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Centre for Healthy Ageing


About Us


Singapore population is rapidly ageing - people are living longer, while the birth rate remains low.  By 2030, one in four Singaporeans will be 65 years and above, twice the current ratio. In addition, direct costs of elderly healthcare in Singapore are projected to rise tenfold to more than $66 billion. Given the increased prevalence of age-related disease that accompanies the ageing population, this issue may represent the biggest medical challenge of the 21st century. Put directly, ageing is the common and biggest risk factor for most chronic diseases including Alzheimer’s disease, cardiovascular disease, frailty, most forms of cancer and diabetes.

 

The Centre for Healthy Ageing will be a multi-disciplinary hub that integrates research and clinical care, providing a holistic strategy to promote healthy living throughout the ageing process, from effective disease prevention in the healthy to novel and compassionate end-of-life care. 

 

A major focus of the Centre is to delay ageing, prolonging disease-free life as well as maintaining high functionality and resilience. The program will improve the quality of life for people as they age and reduce healthcare costs in Singapore with its ageing population. Maximum impact can be achieved by combining novel state-of-the-art strategies to delay the onset of age-related conditions with effective clinical management in the elder population that maximizes life quality. The former strategy involves the development of interventions that exploit the pathways modulating human longevity and testing these interventions using newly identified biomarkers of human ageing, as well as prevention of chronic disease onset. Once approaches are validated, the Centre will develop strategies for implementation in the Singapore population.

 

Our Mission


To delay ageing and increase human healthspan, prolonging disease-free life and maintaining functionality through leading research in the biology of ageing, development and validation of interventions and novel implementation strategies to extend the  healthy lives of Singaporeans.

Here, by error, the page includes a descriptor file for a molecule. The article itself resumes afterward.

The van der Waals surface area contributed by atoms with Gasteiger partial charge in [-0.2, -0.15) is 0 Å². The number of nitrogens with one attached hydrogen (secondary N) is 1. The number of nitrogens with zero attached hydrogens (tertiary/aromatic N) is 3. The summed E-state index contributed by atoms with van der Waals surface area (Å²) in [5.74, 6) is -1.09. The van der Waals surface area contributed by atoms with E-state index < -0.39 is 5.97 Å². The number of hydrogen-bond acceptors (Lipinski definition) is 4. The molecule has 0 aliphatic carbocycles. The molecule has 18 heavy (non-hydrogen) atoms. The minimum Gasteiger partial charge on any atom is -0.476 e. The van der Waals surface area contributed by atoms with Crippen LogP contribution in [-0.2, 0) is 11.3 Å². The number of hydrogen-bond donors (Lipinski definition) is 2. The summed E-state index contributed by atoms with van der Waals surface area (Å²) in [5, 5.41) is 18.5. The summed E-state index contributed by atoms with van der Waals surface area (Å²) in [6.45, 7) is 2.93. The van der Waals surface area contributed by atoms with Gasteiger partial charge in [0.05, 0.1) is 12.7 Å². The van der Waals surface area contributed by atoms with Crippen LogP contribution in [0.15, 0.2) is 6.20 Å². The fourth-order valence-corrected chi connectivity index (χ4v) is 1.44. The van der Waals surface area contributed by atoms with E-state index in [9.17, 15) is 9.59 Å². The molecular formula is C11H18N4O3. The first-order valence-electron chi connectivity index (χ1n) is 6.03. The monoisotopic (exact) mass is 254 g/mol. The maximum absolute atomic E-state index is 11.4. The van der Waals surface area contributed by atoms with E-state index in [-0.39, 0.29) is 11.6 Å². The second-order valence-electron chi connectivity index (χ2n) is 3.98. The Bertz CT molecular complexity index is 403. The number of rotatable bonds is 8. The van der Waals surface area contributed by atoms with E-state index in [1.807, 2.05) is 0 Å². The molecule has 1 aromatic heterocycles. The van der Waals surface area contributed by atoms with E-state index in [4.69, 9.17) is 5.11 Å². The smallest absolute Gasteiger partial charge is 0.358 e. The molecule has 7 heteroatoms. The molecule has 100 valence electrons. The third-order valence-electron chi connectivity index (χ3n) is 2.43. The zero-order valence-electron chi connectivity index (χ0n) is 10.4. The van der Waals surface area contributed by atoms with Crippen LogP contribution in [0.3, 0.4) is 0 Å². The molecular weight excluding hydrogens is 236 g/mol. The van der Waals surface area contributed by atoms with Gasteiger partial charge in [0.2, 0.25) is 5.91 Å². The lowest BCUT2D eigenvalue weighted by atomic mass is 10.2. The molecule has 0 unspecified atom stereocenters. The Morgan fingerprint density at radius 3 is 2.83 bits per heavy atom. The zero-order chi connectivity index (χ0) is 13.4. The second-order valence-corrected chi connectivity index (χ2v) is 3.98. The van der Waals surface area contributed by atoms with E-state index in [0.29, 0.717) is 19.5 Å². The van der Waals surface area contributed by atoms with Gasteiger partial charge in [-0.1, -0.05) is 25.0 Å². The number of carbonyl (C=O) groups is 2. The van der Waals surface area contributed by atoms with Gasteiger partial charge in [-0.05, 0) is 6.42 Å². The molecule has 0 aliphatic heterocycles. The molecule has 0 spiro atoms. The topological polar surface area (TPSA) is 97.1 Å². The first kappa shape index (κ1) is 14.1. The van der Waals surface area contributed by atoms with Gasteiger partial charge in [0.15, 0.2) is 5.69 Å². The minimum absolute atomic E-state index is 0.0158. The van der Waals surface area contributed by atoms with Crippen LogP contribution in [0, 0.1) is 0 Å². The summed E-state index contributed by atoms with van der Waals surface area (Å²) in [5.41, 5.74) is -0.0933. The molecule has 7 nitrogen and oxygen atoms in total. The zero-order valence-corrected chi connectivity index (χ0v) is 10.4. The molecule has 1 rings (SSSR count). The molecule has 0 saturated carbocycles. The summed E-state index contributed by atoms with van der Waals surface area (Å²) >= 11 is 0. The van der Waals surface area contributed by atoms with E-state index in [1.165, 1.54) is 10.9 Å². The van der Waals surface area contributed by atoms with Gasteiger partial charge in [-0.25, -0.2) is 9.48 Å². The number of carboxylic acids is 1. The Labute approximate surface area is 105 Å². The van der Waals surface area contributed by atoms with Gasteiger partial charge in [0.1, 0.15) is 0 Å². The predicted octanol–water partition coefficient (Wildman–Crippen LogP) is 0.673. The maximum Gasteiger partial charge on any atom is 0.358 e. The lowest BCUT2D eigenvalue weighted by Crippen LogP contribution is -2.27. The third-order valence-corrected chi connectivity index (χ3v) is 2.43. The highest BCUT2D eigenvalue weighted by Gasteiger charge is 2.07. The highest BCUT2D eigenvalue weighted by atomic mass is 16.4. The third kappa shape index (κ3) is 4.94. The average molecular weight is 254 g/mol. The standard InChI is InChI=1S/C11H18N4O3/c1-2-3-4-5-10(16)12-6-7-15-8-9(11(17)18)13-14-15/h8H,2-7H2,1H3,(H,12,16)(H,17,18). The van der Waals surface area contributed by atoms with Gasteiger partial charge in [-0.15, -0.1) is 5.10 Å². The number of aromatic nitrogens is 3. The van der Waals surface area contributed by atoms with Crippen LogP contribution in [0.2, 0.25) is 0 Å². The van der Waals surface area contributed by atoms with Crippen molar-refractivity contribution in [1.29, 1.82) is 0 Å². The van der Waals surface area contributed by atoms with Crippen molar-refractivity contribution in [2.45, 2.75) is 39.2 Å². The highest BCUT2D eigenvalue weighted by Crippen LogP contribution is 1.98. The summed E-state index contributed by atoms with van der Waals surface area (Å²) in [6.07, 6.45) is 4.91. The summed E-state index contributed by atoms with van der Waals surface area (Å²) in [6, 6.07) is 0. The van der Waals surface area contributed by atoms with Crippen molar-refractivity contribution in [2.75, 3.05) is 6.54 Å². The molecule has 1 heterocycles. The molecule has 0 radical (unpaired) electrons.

Our Featured Projects


1)   Biology of Ageing

 This project is aimed at understanding the molecular underpinnings of the ageing process and developing interventional strategies to delay human ageing and extend healthspan. A combination of animal models and human studies will be employed to better define the molecular pathways that underlie the ageing process. Among these are the mammalian target of rapamycin (mTOR) pathway, Sirtuins control of cell senescence and inflammation and events underlying metabolic decline. For instance, the mTOR pathway is one point of convergence and a clinically approved drug inhibiting the TOR kinase, rapamycin, extends murine lifespan and healthspan. It is important to determine when, where and how reduced mTOR signalling leads to enhanced longevity. One emergent theme is that mTOR signalling becomes aberrantly elevated in stem cells, leading to reduced stem cell function with ageing. Rapamycin keeps mTOR activity low and helps maintain tissue regeneration. Expanding our understanding on conserved molecular and cellular mechanism of ageing will be necessary for the diagnosis and development of therapeutics to slow ageing.

 

2)   Development of a Platform of Integrated Biomarkers to Measure Biologic Age

In order to determine whether candidate interventions affect ageing in humans, it is essential to develop biomarkers that accurately assess the rate of biologic ageing.  Several biomarkers have been developed that measure aspects of ageing and the goal is to integrate them to get an accurate composite measure of ageing. Candidates include epigenetic measures, inflammatory cytokine panels, microbiome composition changes, 3D facial reconstruction studies, measures of senescent cells and metabolic markers. Many of these employ machine learning and artificial intelligence strategies to optimize predictive capacity. Once developed, these biomarkers will be employed in intervention trials, longitudinal cohorts and other studies related to ageing in Singapore.


3)   Healthy Ageing Promotion Programme for You (HAPPY)